GENEVA -- Sites containing some of the world’s most treasured forests, including the Yosemite National Park and Indonesia's Sumatra rainforest, have been emitting more heat-trapping carbon dioxide than they have absorbed in recent years, a U.N.-backed report said.
According to the report released Thursday, factors like logging, wildfires and clearance of land for agriculture are to blame. The excess carbon turns up from just 10 of 257 forests classified among UNESCO World Heritage sites.
The Switzerland-based International Union for Conservation of Nature and UNESCO, the U.N.'s cultural and educational agency, said their report provides the first-ever assessment of greenhouse gases produced and absorbed in UNESCO-listed forests. The study was based on information collected through on-site monitoring and from satellites.
The study adds to growing signs that human activities and the fallout from climate change — which scientists say has made weather extremes like drought and wildfires more likely — have transformed some natural carbon sinks that suck up CO2 from the air into net sources of it over the last two decades.
“All forests should be assets in the fight against climate change,” said Tales Carvalho Resende, a co-author of the report who works at Paris-based UNESCO. “Our report’s finding that even some of the most iconic and best protected forests, such as those found in World Heritage sites, can actually contribute to climate change is alarming.”
The consequences of climate change will be on many minds as world leaders gather in Glasgow starting this weekend for a key United Nations climate conference known as COP26.
The 10 sites that were net sources of carbon from 2001 to 2020 were the Tropical Rainforest in Sumatra; the Río Platano Biosphere Reserve in Honduras; Grand Canyon National Park and Yosemite National Park in the United States: Waterton Glacier International Peace Park in Canada and the U.S.; the Barberton Makhonjwa Mountains in South Africa; Kinabalu Park in Malaysia; the Uvs Nuur Basin in Russia and Mongolia; the Greater Blue Mountains area of Australia; and Morne Trois Pitons National Park in Dominica.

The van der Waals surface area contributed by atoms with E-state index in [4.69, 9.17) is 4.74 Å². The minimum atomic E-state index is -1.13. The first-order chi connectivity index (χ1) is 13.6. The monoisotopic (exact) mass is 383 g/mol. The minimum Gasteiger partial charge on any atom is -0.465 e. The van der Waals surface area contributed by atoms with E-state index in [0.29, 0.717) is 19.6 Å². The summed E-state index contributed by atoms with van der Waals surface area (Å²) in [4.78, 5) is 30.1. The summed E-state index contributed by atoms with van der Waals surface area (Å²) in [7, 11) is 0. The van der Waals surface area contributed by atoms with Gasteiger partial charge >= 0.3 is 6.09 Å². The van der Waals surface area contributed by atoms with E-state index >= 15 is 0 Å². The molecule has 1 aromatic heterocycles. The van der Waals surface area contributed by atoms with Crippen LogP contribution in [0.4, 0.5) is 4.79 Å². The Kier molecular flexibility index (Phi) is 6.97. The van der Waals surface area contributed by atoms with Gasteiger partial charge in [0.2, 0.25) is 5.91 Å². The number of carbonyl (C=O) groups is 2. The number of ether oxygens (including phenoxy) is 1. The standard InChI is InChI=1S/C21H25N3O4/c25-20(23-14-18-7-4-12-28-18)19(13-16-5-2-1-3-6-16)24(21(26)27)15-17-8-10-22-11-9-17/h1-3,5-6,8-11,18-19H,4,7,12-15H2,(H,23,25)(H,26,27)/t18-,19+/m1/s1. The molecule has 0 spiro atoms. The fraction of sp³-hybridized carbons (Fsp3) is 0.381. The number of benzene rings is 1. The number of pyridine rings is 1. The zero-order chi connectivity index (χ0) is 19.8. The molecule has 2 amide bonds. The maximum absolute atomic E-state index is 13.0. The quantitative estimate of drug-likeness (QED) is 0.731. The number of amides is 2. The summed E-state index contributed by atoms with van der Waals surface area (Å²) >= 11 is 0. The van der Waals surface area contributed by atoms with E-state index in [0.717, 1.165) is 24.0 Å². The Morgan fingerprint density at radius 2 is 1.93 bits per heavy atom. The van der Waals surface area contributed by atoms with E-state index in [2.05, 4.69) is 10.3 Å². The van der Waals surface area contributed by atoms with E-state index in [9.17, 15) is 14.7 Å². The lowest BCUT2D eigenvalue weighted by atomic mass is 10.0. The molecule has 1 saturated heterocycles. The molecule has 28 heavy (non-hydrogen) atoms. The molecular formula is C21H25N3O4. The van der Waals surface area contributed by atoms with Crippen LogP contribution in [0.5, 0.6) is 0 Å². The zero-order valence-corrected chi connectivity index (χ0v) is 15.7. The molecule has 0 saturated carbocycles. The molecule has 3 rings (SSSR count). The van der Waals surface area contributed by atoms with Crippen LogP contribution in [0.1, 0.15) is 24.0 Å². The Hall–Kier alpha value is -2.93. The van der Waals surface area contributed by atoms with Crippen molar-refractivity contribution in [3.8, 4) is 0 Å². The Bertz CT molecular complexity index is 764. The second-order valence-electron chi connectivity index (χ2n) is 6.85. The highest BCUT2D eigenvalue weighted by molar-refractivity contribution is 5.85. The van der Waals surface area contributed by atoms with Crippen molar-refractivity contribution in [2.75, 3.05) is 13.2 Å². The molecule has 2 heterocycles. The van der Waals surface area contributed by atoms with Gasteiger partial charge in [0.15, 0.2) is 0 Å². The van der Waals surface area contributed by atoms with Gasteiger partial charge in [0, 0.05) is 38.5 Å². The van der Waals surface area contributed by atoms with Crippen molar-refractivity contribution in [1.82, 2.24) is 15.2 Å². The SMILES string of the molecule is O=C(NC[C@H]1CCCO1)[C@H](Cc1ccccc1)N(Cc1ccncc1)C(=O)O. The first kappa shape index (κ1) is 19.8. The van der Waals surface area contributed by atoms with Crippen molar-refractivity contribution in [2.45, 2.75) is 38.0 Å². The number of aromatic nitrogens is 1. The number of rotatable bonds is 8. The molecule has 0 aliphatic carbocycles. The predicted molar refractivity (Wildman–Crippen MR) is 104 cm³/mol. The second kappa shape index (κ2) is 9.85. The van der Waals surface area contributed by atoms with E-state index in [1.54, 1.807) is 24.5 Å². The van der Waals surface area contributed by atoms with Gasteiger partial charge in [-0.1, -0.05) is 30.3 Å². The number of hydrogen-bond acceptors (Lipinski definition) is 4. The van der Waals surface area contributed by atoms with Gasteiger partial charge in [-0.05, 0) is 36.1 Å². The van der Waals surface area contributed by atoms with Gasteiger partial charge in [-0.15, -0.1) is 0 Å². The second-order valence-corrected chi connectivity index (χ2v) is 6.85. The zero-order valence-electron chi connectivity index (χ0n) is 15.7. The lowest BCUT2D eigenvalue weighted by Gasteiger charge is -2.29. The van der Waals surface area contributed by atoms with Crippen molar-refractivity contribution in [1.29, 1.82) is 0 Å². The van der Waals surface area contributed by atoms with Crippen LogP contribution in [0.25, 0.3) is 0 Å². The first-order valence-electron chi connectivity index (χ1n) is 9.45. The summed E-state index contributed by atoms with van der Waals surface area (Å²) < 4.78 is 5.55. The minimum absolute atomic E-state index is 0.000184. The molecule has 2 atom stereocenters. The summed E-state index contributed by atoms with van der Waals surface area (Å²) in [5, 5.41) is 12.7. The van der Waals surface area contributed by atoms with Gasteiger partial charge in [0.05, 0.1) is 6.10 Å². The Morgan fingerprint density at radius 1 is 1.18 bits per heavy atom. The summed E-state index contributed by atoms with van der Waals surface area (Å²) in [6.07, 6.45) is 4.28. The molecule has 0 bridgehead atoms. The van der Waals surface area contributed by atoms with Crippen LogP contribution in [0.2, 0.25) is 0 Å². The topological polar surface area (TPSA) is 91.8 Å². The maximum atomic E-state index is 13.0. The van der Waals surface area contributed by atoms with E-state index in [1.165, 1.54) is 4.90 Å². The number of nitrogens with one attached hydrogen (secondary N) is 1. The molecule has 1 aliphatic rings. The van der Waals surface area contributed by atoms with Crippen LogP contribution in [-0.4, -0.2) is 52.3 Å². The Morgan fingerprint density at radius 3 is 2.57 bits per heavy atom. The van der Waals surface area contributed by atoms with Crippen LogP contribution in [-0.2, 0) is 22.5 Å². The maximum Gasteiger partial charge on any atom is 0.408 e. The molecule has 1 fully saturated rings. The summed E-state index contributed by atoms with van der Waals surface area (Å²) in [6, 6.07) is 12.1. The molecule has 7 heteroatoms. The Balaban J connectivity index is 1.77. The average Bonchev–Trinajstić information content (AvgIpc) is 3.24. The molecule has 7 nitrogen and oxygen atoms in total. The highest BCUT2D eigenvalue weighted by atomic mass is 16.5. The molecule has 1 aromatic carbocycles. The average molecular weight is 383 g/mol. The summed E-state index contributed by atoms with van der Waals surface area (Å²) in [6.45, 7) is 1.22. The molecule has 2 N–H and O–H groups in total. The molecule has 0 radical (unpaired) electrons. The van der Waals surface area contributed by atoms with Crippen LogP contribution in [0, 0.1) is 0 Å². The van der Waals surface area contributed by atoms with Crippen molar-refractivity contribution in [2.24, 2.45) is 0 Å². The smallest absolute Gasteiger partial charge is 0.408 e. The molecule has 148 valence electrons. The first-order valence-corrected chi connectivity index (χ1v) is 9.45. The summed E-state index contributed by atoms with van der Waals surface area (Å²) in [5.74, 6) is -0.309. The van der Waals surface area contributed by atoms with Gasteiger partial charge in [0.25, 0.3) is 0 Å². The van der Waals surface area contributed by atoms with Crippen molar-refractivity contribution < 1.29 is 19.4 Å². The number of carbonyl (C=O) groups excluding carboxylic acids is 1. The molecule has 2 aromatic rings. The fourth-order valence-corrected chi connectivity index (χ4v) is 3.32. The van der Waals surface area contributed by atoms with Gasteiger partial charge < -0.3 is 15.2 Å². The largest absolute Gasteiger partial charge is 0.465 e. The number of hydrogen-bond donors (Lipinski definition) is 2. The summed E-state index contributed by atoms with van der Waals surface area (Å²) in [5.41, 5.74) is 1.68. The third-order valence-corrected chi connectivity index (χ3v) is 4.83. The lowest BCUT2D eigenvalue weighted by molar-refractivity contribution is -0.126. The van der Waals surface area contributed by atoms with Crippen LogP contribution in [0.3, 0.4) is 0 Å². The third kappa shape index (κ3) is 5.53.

All told, however, the net carbon emissions from the 10 sites together amount to little compared to the total of roughly 190 million tons of carbon dioxide that are absorbed each year by all 257 UNESCO-listed forests. Of those, about 80 sites were net neutral, while the rest were net absorbers of carbon.
The 10 sites accounted for nearly 5.5 million tons of net carbon emissions. The most impactful was the Tropical Rainforest in Sumatra, which removed about 1.2 million tons from the atmosphere, but released another 4.2 million — making for net emissions of about 3 million tons. That was from a combination of logging and wood harvesting, as well as the impact of agriculture, the study found.
In the United States, Yosemite generated a net of approximately 700,000 tons of carbon, largely due to a bout of devastating wildfires in the area in recent years.
Tales Carvalho Resende pointed to four “really huge wildfires” over the last decade at World Heritage sites.
“World Heritage sites serve as a laboratory — as observatories for environmental changes,” he added. “What is happening at World Heritage sites is just the tip of the iceberg ... in terms of emissions, it represents only a small portion of the whole picture.”
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